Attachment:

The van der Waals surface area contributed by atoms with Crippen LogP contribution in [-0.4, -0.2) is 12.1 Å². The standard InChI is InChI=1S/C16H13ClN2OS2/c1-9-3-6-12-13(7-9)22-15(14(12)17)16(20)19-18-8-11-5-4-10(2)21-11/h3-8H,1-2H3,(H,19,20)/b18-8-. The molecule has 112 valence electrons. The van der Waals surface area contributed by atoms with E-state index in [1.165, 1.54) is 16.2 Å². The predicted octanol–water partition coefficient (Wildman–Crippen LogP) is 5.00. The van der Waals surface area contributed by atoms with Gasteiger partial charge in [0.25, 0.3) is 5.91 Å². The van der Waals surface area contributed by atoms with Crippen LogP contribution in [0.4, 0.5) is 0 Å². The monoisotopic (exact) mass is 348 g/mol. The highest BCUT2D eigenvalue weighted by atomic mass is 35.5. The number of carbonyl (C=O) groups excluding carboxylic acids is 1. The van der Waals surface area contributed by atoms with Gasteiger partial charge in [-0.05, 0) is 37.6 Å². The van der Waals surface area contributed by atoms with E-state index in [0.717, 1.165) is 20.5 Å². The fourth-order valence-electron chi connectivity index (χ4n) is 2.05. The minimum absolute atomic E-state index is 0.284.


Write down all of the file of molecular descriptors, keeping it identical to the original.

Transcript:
The van der Waals surface area contributed by atoms with Crippen LogP contribution in [-0.4, -0.2) is 12.1 Å². The standard InChI is InChI=1S/C16H13ClN2OS2/c1-9-3-6-12-13(7-9)22-15(14(12)17)16(20)19-18-8-11-5-4-10(2)21-11/h3-8H,1-2H3,(H,19,20)/b18-8-. The molecule has 112 valence electrons. The van der Waals surface area contributed by atoms with E-state index in [1.165, 1.54) is 16.2 Å². The predicted octanol–water partition coefficient (Wildman–Crippen LogP) is 5.00. The van der Waals surface area contributed by atoms with Gasteiger partial charge in [0.25, 0.3) is 5.91 Å². The van der Waals surface area contributed by atoms with Crippen LogP contribution in [0.4, 0.5) is 0 Å². The monoisotopic (exact) mass is 348 g/mol. The highest BCUT2D eigenvalue weighted by atomic mass is 35.5. The number of carbonyl (C=O) groups excluding carboxylic acids is 1. The van der Waals surface area contributed by atoms with Gasteiger partial charge in [-0.05, 0) is 37.6 Å². The van der Waals surface area contributed by atoms with E-state index in [0.717, 1.165) is 20.5 Å². The fourth-order valence-electron chi connectivity index (χ4n) is 2.05. The minimum absolute atomic E-state index is 0.284.